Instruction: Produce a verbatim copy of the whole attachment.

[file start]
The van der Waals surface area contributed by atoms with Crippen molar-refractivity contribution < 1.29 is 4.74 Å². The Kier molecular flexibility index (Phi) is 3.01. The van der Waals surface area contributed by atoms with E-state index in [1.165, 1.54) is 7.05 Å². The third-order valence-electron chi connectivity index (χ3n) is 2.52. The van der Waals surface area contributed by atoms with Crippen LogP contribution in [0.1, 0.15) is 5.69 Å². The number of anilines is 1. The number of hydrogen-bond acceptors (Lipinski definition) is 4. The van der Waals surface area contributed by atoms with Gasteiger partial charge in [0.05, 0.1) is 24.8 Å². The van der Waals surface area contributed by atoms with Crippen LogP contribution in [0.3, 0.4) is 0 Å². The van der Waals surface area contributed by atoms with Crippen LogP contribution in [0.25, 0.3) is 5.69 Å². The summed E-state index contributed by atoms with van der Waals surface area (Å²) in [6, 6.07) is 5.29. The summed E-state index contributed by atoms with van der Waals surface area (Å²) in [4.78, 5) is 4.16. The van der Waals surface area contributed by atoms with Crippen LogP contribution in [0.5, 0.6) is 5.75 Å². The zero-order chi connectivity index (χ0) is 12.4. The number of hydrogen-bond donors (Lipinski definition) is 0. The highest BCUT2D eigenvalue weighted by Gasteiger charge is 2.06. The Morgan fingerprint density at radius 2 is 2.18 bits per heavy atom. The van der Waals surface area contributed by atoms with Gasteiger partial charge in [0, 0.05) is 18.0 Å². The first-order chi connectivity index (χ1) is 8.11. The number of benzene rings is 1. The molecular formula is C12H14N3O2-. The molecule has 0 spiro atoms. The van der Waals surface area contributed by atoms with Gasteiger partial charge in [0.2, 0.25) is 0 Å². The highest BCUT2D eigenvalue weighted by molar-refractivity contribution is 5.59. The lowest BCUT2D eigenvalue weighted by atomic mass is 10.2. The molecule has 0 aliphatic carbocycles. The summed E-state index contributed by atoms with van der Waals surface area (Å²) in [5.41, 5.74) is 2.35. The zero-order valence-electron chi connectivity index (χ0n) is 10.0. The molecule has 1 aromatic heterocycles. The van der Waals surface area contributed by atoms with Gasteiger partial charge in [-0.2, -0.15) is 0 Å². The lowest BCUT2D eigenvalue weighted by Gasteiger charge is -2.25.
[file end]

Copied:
The van der Waals surface area contributed by atoms with Crippen molar-refractivity contribution < 1.29 is 4.74 Å². The Kier molecular flexibility index (Phi) is 3.01. The van der Waals surface area contributed by atoms with E-state index in [1.165, 1.54) is 7.05 Å². The third-order valence-electron chi connectivity index (χ3n) is 2.52. The van der Waals surface area contributed by atoms with Crippen LogP contribution in [0.1, 0.15) is 5.69 Å². The number of anilines is 1. The number of hydrogen-bond acceptors (Lipinski definition) is 4. The van der Waals surface area contributed by atoms with Gasteiger partial charge in [0.05, 0.1) is 24.8 Å². The van der Waals surface area contributed by atoms with Crippen LogP contribution in [0.3, 0.4) is 0 Å². The van der Waals surface area contributed by atoms with Crippen LogP contribution in [0.25, 0.3) is 5.69 Å². The summed E-state index contributed by atoms with van der Waals surface area (Å²) in [6, 6.07) is 5.29. The summed E-state index contributed by atoms with van der Waals surface area (Å²) in [4.78, 5) is 4.16. The van der Waals surface area contributed by atoms with Crippen LogP contribution in [0.5, 0.6) is 5.75 Å². The zero-order chi connectivity index (χ0) is 12.4. The number of hydrogen-bond donors (Lipinski definition) is 0. The highest BCUT2D eigenvalue weighted by Gasteiger charge is 2.06. The Morgan fingerprint density at radius 2 is 2.18 bits per heavy atom. The van der Waals surface area contributed by atoms with Gasteiger partial charge in [0, 0.05) is 18.0 Å². The first-order chi connectivity index (χ1) is 8.11. The number of benzene rings is 1. The molecular formula is C12H14N3O2-. The molecule has 0 spiro atoms. The van der Waals surface area contributed by atoms with Gasteiger partial charge in [0.2, 0.25) is 0 Å². The highest BCUT2D eigenvalue weighted by molar-refractivity contribution is 5.59. The lowest BCUT2D eigenvalue weighted by atomic mass is 10.2. The molecule has 0 aliphatic carbocycles. The summed E-state index contributed by atoms with van der Waals surface area (Å²) in [5.41, 5.74) is 2.35. The zero-order valence-electron chi connectivity index (χ0n) is 10.0. The molecule has 1 aromatic heterocycles. The van der Waals surface area contributed by atoms with Gasteiger partial charge in [-0.2, -0.15) is 0 Å². The lowest BCUT2D eigenvalue weighted by Gasteiger charge is -2.25.